For the second time this week, we can report that a supertall in Manhattan is reaching its peak. One Manhattan West’s concrete superstructure has topped-out 995 feet above Midtown. Brookfield is behind Manhattan West, which will create six buildings and a large public plaza, producing a total seven million square feet of office, residential, and hotel space.
Skidmore Owings & Merrill
Progress on the second highest tower in the Hudson Yards mega-development has reached a milestone. 35 Hudson Yards has officially topped out at 1,009 feet. Now that it has reached that height, it is the ninth tallest structure in New York City and 19th tallest in the United States. Related Companies and Oxford Properties Group are responsible for the development. Next door, 30 Hudson Yards is tantalizingly close to topping out, but the milestone has not yet officially occurred.
The Upper West Side isn’t home to much new development, but that hasn’t stopped the rise of 1865 Broadway, the most substantial structure currently nearing completion in the neighborhood. Now, the 33-story residential tower is finally starting to see its SOM-designed concrete paneling installed along the lower floors, and the result is proving an increasingly attractive addition to the cityscape.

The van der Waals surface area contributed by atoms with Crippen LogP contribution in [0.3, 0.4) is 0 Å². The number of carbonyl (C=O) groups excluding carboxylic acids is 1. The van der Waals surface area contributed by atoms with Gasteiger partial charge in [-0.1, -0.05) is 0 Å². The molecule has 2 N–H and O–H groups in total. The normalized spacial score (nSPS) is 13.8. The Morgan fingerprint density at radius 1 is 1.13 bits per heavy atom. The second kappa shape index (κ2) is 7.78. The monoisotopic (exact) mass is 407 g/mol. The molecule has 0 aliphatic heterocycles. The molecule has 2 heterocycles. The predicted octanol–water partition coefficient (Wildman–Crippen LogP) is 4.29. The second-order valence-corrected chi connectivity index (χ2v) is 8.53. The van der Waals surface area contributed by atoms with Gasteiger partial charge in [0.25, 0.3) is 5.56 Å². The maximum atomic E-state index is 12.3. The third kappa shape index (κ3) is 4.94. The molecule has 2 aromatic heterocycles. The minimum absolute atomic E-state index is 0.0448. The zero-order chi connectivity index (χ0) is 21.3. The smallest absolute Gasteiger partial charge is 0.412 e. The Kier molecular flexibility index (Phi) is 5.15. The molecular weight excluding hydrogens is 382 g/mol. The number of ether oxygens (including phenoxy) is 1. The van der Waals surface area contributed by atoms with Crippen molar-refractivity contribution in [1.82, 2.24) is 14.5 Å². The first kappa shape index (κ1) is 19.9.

Following a trail of sparse details and leaked renderings of Greenpoint’s 18 India Street, the waterfront development appears to finally be moving forward. Fresh filings reveal changes to the expected building area and use type.
Construction of the supertall office building One Manhattan West in Midtown has made rapid progress since our last reporting in October. The project has reached a few milestones while under the radar, including the superstructure finally stretching above its immediate neighbor, Three Manhattan West. The steel massing is 22 floors below the superstructure, and the curtain wall façade, which just began installation last October, is now 19 floors below the steel. The ballooning steel envelope is now significantly above its immediate neighbors, with the curtain wall starting to reach the same threshold. Skidmore, Owings, & Merrill LLP are responsible for the design.